## Abstract

Numerical solutions of the laminar boundary-layer equation for the mainstream velocity U = t/0(l — ^x) without suction have been obtained by Hartree and Leigh, and the solutions have suggested that a singularity is present at the separation point. Assuming the existence of this singularity, Goldstein developed an asymptotic solution in the upstream neighbourhood of separation, but his solution required that a certain integral condition must be satisfied. Stewartson extended this asymptotic solution so as to be independent of any integral condition. Jones and Leigh have compared the numerical and asymptotic solutions and have found satisfactory agreement between them. In part I of this paper the work of Goldstein and Stewartson has been extended to include suction through a porous surface. The stream function xjrl is expanded in a series of the type = 2 ^ 3 £ 6 4 (f) + 2 H *In g[F,(f) +fiF,(f)] + 0(*“ In©, r = 0 where £ = x , y =yl/2*x and (jq, y x) are non-dimensional distances measured from the separation point. Analytical solutions for the functions f r(v) = 0, 1, ...,5 ) have been obtained and the solutions for r = 0, 1, ..., 4 reduce to those given by Goldstein in the case of zero suction. The solution for f^yj) without suction was confirmed by comparison with the numerical work of Jones, and corrections were made to his values for two constants. The solution for without suction was next considered so as to show that Goldstein’s condition is not satisfied. This condition required the vanishing of a certain integral estimated by Jones at ( — 4 + 4) <x its value is now found to be ( — 8-62+ 0*01) af. Following Stewartson, solutions for the functions F5(y) and F6(r/) are given. Numerical expansions for the skin friction and the velocity distribution near to separation have been obtained. Numerical tables are given for the functions and AO/) and their derivatives which are required for the computation of the velocity distribution. In part II there is developed a numerical method, suitable for an automatic computer, by which the velocity distributions at all cross-sections to separation can be obtained from that at the leading edge. In this method Gortler’s transformation is applied to the boundary-layer equations and then, by means of the Hartree-Womersley approximation, derivatives are replaced by differences. The resulting simultaneous equations are solved by an iterative procedure which involves the inversion of matrices. The program has been written so that given a general external velocity distribution and velocity of suction only a few specified subroutines are required. By this method, the boundary-layer flow was computed for the mainstream velocity = sin x (corresponding to potential flow past a circular cylinder) and a certain constant velocity of suction. Tables have been included showing the velocity distributions at selected cross-sections and giving the skin friction, displacement thickness and momentum thickness. The position of separation obtained was 114-7° from the forward stagnation point, whereas for the same suction velocity, Bussman & Ulrich gave 120-9° using a series expansion. The difference between these values was discussed and the former shown to be accurate. Near separation similar behaviour to that found by Hartree and Leigh was experienced, thus confirming the existence of a singularity at separation. The numerical results were compared with the solution given in part I and excellent agreement was obtained. The functions fi(v) •••fiiv) depend on a parameter a x, which was determined by comparing the numerical results with the asymptotic expressions for the skin friction and the velocity distribution near to separation. Both methods gave a x — 0-555. The work was repeated for the same mainstream flow U = U0 sin x without suction. The position of separation in this case was 104-45° and a l — 0-676. (Leigh obtained a x 0-492 for the mainstream flow U = U0{ — ^x) without suction.) A range of solutions of the equation of similar profiles has also been obtained. In particular, the curve which divides the wholly forward flows from those with backflow is shown. The separation profiles for the two cases of potential flow past a circular cylinder have been compared with corresponding solutions of the equation of similar profiles. Fuller details of the numerical results, giving the velocity profiles at different cross-sections for both flows past a circular cylinder and the solutions of the equation of similar profiles, are contained in the author’s Ph.D. thesis at Manchester University,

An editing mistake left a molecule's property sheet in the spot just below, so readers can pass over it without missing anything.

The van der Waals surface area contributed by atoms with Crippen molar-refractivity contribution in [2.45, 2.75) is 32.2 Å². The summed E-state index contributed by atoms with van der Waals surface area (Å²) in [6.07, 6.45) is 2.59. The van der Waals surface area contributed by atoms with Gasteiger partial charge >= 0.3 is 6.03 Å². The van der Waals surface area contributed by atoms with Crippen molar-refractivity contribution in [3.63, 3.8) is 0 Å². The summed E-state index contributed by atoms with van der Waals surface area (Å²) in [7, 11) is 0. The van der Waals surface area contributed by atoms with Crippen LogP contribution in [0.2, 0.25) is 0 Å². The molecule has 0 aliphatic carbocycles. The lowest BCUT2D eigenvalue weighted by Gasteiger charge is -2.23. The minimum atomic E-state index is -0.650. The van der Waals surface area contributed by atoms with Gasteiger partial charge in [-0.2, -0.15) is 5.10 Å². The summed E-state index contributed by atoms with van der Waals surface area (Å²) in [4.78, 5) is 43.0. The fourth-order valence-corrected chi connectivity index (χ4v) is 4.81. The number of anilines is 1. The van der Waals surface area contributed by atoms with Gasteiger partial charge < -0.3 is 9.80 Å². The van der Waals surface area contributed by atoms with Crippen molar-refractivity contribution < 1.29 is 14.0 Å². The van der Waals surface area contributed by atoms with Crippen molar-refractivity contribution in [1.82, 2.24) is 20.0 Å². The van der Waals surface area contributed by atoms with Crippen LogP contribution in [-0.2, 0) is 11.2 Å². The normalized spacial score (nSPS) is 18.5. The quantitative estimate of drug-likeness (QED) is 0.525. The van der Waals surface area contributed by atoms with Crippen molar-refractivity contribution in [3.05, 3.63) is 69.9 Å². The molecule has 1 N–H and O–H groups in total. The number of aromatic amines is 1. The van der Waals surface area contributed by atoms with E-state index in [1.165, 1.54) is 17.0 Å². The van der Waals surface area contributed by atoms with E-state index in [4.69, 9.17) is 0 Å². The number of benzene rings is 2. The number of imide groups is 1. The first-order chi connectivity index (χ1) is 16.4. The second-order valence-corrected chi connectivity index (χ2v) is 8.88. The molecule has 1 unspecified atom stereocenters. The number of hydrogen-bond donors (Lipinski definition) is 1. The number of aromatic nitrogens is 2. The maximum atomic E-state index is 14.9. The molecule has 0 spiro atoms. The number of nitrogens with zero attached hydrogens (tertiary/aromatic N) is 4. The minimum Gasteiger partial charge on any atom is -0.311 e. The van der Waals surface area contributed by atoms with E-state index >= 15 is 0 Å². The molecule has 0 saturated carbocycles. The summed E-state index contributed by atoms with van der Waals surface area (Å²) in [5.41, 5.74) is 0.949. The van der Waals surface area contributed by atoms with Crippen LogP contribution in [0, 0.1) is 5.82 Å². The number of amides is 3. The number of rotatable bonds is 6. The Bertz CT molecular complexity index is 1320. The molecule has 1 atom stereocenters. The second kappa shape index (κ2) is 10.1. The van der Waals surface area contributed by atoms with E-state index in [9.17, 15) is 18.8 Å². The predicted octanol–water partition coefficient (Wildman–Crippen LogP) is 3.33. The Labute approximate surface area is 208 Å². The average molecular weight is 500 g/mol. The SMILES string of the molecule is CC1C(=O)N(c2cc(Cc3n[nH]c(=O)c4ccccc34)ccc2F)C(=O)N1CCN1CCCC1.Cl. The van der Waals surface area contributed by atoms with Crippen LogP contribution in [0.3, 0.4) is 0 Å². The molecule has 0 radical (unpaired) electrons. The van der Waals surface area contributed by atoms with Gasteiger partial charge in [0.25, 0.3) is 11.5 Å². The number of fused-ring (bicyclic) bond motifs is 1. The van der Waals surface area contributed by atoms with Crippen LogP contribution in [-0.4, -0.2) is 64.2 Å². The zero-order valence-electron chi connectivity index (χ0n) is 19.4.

## Footnotes

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- Received October 7, 1959.

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